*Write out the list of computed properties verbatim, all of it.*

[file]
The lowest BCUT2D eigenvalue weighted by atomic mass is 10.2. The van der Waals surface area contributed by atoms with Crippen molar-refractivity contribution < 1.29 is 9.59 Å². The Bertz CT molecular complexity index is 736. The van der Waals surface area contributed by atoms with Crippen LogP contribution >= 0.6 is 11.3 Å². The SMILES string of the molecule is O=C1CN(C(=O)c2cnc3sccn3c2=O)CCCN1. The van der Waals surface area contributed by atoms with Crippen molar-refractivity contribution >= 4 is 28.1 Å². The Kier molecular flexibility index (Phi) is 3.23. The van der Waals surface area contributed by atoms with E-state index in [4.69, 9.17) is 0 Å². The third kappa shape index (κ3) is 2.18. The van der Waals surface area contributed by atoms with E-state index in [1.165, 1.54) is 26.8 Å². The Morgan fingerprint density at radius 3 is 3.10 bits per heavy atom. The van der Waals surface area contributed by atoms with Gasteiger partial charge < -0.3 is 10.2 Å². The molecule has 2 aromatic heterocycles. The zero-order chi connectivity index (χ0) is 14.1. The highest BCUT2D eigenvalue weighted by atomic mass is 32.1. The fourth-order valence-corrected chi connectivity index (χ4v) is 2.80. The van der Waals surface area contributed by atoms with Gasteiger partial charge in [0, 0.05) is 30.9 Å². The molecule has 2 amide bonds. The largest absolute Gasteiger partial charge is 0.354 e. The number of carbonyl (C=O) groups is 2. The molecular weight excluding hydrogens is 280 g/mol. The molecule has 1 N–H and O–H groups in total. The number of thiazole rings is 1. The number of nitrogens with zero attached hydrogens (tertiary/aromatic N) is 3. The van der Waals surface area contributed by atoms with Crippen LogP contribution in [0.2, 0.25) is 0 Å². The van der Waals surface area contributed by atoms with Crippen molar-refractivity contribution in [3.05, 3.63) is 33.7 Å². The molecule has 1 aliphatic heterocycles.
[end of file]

The lowest BCUT2D eigenvalue weighted by atomic mass is 10.2. The van der Waals surface area contributed by atoms with Crippen molar-refractivity contribution < 1.29 is 9.59 Å². The Bertz CT molecular complexity index is 736. The van der Waals surface area contributed by atoms with Crippen LogP contribution >= 0.6 is 11.3 Å². The SMILES string of the molecule is O=C1CN(C(=O)c2cnc3sccn3c2=O)CCCN1. The van der Waals surface area contributed by atoms with Crippen molar-refractivity contribution >= 4 is 28.1 Å². The Kier molecular flexibility index (Phi) is 3.23. The van der Waals surface area contributed by atoms with E-state index in [4.69, 9.17) is 0 Å². The third kappa shape index (κ3) is 2.18. The van der Waals surface area contributed by atoms with E-state index in [1.165, 1.54) is 26.8 Å². The Morgan fingerprint density at radius 3 is 3.10 bits per heavy atom. The van der Waals surface area contributed by atoms with Gasteiger partial charge < -0.3 is 10.2 Å². The molecule has 2 aromatic heterocycles. The zero-order chi connectivity index (χ0) is 14.1. The highest BCUT2D eigenvalue weighted by atomic mass is 32.1. The fourth-order valence-corrected chi connectivity index (χ4v) is 2.80. The van der Waals surface area contributed by atoms with Gasteiger partial charge in [0, 0.05) is 30.9 Å². The molecule has 2 amide bonds. The largest absolute Gasteiger partial charge is 0.354 e. The number of carbonyl (C=O) groups is 2. The molecular weight excluding hydrogens is 280 g/mol. The molecule has 1 N–H and O–H groups in total. The number of thiazole rings is 1. The number of nitrogens with zero attached hydrogens (tertiary/aromatic N) is 3. The van der Waals surface area contributed by atoms with Crippen LogP contribution in [0.2, 0.25) is 0 Å². The van der Waals surface area contributed by atoms with Crippen molar-refractivity contribution in [3.05, 3.63) is 33.7 Å². The molecule has 1 aliphatic heterocycles.